By Michael E. Miller
By Ryan Yousefi
By Kyle Munzenrieder
By Sabrina Rodriguez
By Michael E. Miller
By Carlos Suarez De Jesus
By Luther Campbell
By Kyle Munzenrieder
Mera Rubell declined to speak about Garcia-Pedrosa for this article, except for a brief statement. "I would like to say that I am waiting for an apology from the city manager," she stammers. "I would like to attribute his behavior to a very nervous man before his marriage, but his behavior was so outrageous. We are talking about the elimination of community here. This is a very serious thing, the silencing of citizens. The whole world wants citizen involvement, except, it seems, him."
"This has been the case for at least 40-some-odd years," explains Gerald Schwartz, a Beach public relations executive and a political player for decades. He's referring to the way people in Miami Beach embrace their local government. "Certainly in the period since senior citizens became a major element of the community, which I guess started in the Fifties when retirees started coming here."
Those early Jewish elders coalesced into good-government groups that held political rallies in Lummus Park. As they aged, though, their population grew poorer. Miami Beach aged with them, turning from a resort paradise into a rundown retirement slum.
It wasn't the government that sparked the renaissance: City officials proposed knocking down the weathered hotels and apartments along Ocean Drive and replacing them with stark condos and skyscrapers. Designers Barbara Baer Capitman and Leonard Horowitz countered with a proposal to secure historic designation for the Art Deco District. In 1979, when Capitman and Horowitz approached a state preservation board with their plans, the city sent three officials to lobby for demolition.
Luckily for the city, the preservation board voted unanimously in favor of Capitman and Horowitz, the newly restored hotels and homes attracted the modeling and film industries, new tourists, developers, and diverse new businesses, and the neon on Ocean Drive glows today as the international symbol for all South Florida. "This is the best tourist season we've ever had," Garcia-Pedrosa boasts. The citizens who fueled the revival -- the hotel owners, the landlords, the club proprietors -- share his pride. And in Miami Beach tradition, they personally and vigorously prod the city government to nurture their successful community.
"We have here the closest thing I have ever seen to an Athenian democracy," says the city manager. "In order to achieve anything, you have to provide a great deal of process, a great deal of input. Everyone has to have their say, often two or three times. Committees have to review the proposals, and so forth and so on. It is an administrative nightmare as a city manager -- you learn to hate it sometimes. But from a civic standpoint, I think it is wonderful. The end result often achieves consensus. But even if it doesn't, there's something very salutary about people saying: 'Well, this is not something that just happened.'"
As Garcia-Pedrosa speaks, he punctuates his sentences with vivid hand gestures. A crimson gemstone on his Harvard class ring -- B.A. economics, 1968; J.D. 1972 -- catches the sun. His two diplomas levitate on a wall behind him. A white Harvard tankard rests on his credenza, filled with pens and highlighters.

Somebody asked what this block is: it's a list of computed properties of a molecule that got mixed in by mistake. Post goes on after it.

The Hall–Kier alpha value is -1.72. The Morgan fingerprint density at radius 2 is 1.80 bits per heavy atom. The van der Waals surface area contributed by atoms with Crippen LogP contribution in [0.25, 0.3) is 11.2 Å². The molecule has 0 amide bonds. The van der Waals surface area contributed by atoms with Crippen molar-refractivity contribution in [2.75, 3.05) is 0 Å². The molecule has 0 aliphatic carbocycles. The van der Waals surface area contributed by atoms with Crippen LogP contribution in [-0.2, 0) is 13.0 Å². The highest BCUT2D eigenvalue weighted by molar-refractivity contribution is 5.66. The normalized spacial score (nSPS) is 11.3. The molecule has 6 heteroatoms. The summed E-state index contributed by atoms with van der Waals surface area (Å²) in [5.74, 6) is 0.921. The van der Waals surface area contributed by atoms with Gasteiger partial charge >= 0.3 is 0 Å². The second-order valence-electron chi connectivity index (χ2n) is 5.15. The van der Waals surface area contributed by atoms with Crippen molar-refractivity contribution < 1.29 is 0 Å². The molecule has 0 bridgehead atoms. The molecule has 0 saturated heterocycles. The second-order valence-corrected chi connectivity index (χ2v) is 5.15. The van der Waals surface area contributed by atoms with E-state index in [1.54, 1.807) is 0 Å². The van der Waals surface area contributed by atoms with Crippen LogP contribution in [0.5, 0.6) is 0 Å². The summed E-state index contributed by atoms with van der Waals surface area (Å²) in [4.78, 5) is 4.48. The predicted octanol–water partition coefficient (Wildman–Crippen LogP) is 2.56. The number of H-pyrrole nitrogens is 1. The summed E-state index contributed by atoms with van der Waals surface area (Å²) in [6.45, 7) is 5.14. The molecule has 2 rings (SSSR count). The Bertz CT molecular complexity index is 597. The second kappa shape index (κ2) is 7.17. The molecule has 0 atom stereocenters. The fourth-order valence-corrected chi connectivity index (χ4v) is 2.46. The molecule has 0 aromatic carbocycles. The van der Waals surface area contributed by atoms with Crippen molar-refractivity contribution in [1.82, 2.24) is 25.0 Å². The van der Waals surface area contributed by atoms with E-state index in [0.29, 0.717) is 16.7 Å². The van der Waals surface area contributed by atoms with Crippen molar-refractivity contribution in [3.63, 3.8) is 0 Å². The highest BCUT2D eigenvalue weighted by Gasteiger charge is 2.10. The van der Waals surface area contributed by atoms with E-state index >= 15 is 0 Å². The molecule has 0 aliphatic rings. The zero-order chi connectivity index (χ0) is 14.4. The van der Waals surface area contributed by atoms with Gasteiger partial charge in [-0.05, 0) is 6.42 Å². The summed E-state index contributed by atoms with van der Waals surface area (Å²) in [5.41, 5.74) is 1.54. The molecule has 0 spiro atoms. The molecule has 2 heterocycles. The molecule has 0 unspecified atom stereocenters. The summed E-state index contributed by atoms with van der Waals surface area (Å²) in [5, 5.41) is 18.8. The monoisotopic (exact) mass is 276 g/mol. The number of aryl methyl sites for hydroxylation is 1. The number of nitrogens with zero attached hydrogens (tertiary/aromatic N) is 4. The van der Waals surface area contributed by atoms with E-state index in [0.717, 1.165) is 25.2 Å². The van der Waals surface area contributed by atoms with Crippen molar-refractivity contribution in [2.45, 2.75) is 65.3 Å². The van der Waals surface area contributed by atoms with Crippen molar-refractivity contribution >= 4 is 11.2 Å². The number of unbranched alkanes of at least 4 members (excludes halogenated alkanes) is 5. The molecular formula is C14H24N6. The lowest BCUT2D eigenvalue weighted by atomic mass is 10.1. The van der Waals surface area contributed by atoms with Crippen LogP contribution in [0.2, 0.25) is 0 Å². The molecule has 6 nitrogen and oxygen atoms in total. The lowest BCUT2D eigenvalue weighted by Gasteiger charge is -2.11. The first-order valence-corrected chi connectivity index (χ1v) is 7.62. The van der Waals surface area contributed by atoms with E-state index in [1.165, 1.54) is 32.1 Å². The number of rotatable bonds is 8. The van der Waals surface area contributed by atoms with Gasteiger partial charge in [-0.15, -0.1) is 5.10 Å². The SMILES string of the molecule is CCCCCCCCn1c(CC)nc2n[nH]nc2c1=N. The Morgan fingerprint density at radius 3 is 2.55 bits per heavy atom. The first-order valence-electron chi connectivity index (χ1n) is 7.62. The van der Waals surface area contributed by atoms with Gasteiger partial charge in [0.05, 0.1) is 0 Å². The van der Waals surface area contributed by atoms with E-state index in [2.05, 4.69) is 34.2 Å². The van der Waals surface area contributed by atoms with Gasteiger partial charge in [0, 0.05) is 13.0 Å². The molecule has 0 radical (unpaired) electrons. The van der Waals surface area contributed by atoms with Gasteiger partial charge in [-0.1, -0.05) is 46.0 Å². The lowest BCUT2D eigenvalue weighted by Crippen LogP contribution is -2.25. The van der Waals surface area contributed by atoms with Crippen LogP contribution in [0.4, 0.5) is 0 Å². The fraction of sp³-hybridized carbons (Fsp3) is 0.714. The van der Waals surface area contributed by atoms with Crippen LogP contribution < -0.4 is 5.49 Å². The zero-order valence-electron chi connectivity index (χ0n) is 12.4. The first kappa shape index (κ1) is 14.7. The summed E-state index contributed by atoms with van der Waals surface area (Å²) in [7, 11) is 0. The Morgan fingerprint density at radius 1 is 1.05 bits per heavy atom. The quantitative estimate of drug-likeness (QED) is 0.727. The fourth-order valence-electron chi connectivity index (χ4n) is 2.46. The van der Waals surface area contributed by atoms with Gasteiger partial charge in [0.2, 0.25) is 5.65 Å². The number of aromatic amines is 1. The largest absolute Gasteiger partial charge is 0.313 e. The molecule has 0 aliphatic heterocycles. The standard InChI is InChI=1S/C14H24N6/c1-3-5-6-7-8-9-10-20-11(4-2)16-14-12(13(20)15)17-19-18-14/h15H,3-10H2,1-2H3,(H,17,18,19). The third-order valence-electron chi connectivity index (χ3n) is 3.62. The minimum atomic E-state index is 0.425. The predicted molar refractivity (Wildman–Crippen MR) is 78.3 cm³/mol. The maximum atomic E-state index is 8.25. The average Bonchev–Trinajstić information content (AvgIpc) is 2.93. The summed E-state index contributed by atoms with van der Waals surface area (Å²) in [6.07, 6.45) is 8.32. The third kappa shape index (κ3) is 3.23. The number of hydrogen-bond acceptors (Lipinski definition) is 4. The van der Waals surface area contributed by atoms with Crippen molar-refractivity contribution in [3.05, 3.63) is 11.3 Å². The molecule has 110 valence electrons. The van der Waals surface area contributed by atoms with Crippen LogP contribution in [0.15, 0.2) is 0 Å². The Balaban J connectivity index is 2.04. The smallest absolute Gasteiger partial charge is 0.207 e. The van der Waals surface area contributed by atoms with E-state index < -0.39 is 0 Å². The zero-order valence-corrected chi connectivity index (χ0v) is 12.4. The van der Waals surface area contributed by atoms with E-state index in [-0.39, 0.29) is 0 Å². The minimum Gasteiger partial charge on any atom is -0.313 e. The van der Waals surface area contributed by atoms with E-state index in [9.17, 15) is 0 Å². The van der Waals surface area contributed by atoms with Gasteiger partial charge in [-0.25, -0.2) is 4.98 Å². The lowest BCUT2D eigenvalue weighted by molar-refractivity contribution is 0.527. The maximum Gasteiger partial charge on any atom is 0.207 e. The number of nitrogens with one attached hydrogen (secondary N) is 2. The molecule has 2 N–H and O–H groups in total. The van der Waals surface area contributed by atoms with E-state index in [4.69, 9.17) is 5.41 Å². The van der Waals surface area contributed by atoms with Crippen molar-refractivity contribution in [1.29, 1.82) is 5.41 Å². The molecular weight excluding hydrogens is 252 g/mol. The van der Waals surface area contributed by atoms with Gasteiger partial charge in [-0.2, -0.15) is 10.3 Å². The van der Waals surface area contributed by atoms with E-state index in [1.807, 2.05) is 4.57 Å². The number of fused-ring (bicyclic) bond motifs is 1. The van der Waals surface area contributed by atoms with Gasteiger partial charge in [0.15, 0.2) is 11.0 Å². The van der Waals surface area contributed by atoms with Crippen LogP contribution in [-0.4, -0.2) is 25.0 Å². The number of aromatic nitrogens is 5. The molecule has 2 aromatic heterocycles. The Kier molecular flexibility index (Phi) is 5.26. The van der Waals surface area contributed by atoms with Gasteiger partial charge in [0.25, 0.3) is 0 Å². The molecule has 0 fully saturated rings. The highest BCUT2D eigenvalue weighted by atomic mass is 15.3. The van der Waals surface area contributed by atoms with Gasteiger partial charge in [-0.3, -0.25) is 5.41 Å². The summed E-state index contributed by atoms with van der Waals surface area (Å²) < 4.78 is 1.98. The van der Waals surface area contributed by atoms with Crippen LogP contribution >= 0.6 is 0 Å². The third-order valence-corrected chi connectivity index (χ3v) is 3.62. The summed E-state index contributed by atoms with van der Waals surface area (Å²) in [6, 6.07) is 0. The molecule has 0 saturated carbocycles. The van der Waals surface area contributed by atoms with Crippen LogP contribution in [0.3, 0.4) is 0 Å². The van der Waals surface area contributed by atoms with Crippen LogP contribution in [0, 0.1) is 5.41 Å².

The sheepskins -- and more-than-occasional spoken references to his Cambridge-born credentials -- remind visitors that Jose Garcia-Pedrosa does not need this job. He abandoned a lucrative, high-profile legal practice to become city manager, sacrificing hundreds of thousands of dollars a year in income for his present salary of $140,000. He prefers public service, he says. The 50-year-old son of a Cuban lawyer arrived in Miami in 1960 with his younger sister, $50 between them. He so excelled at academics and debate at Coral Gables High that he won a scholarship to Harvard, where he supported himself by delivering newspapers and tutoring Spanish. After returning to Miami, he rose to partner at the prominent local law firm Smathers & Thompson.
While he thrived in private practice, he kept his eye on politics. In 1982, pleading boredom, he sought and won a post as Miami's city attorney. After only one year of restructuring the city attorney's office, he resigned to challenge Janet Reno for state attorney. Although he won the endorsement of both the Herald and the Miami News, he lost the election by a wide margin, running as an independent.
Reluctantly, he returned to private practice, regularly winning million-dollar verdicts. Still, he scouted for political opportunities. He let it be known that he wanted to be named U.S. attorney. Twice he was a finalist for county manager. "When you've practiced the kind of work that I've practiced, with some salient exceptions you kind of get the feeling that you're distributing wealth among the rich," he explains. "The opportunity to come to a place where you can touch some people's lives, hopefully for the better, is much more meaningful for me at this stage in my life."
He got his chance in Miami Beach, a city with a history of dynamic managers.
"We had two veteran city managers in Miami Beach for quite a while," instructs PR vet Gerald Schwartz, "Claude Renshaw and Morris Lipp. Those two really carried us to the Sixties. They were career managers. They didn't get involved in any way, shape, or form in politics; there was not much controversy. After that, in the Sixties, you had different managers who, without exception, got involved in political turmoil." The last three city managers have been, in Schwartz's estimation, "interesting."